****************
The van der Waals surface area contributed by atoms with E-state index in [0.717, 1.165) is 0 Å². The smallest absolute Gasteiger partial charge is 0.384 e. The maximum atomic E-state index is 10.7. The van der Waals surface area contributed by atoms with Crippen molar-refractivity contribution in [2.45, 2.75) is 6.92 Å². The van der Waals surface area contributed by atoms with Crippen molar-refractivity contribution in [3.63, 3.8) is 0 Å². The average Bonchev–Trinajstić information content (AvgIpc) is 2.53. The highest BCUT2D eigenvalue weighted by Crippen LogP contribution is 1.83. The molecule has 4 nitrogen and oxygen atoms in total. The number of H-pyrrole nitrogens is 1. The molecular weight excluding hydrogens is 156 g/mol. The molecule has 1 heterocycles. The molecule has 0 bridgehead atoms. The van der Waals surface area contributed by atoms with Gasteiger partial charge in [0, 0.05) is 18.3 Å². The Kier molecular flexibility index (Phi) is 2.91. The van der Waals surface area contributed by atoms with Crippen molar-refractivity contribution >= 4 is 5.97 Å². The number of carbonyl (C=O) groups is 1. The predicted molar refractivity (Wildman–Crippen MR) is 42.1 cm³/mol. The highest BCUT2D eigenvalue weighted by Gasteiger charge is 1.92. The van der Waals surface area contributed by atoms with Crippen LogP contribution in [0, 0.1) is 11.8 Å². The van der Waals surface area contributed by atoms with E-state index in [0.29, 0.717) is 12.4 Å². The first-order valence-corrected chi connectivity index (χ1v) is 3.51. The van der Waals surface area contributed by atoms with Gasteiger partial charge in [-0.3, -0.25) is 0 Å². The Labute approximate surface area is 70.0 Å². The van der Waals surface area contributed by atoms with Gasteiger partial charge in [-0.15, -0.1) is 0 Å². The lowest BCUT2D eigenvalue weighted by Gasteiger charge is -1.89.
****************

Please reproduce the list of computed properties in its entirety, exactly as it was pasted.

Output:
The van der Waals surface area contributed by atoms with E-state index in [0.717, 1.165) is 0 Å². The smallest absolute Gasteiger partial charge is 0.384 e. The maximum atomic E-state index is 10.7. The van der Waals surface area contributed by atoms with Crippen molar-refractivity contribution in [2.45, 2.75) is 6.92 Å². The van der Waals surface area contributed by atoms with Crippen molar-refractivity contribution in [3.63, 3.8) is 0 Å². The average Bonchev–Trinajstić information content (AvgIpc) is 2.53. The highest BCUT2D eigenvalue weighted by Crippen LogP contribution is 1.83. The molecule has 4 nitrogen and oxygen atoms in total. The number of H-pyrrole nitrogens is 1. The molecular weight excluding hydrogens is 156 g/mol. The molecule has 1 heterocycles. The molecule has 0 bridgehead atoms. The van der Waals surface area contributed by atoms with Gasteiger partial charge in [0, 0.05) is 18.3 Å². The Kier molecular flexibility index (Phi) is 2.91. The van der Waals surface area contributed by atoms with Crippen molar-refractivity contribution >= 4 is 5.97 Å². The number of carbonyl (C=O) groups is 1. The predicted molar refractivity (Wildman–Crippen MR) is 42.1 cm³/mol. The highest BCUT2D eigenvalue weighted by Gasteiger charge is 1.92. The van der Waals surface area contributed by atoms with Crippen LogP contribution in [0, 0.1) is 11.8 Å². The van der Waals surface area contributed by atoms with E-state index in [0.29, 0.717) is 12.4 Å². The first-order valence-corrected chi connectivity index (χ1v) is 3.51. The van der Waals surface area contributed by atoms with Gasteiger partial charge in [-0.3, -0.25) is 0 Å². The Labute approximate surface area is 70.0 Å². The van der Waals surface area contributed by atoms with Gasteiger partial charge in [-0.15, -0.1) is 0 Å². The lowest BCUT2D eigenvalue weighted by Gasteiger charge is -1.89.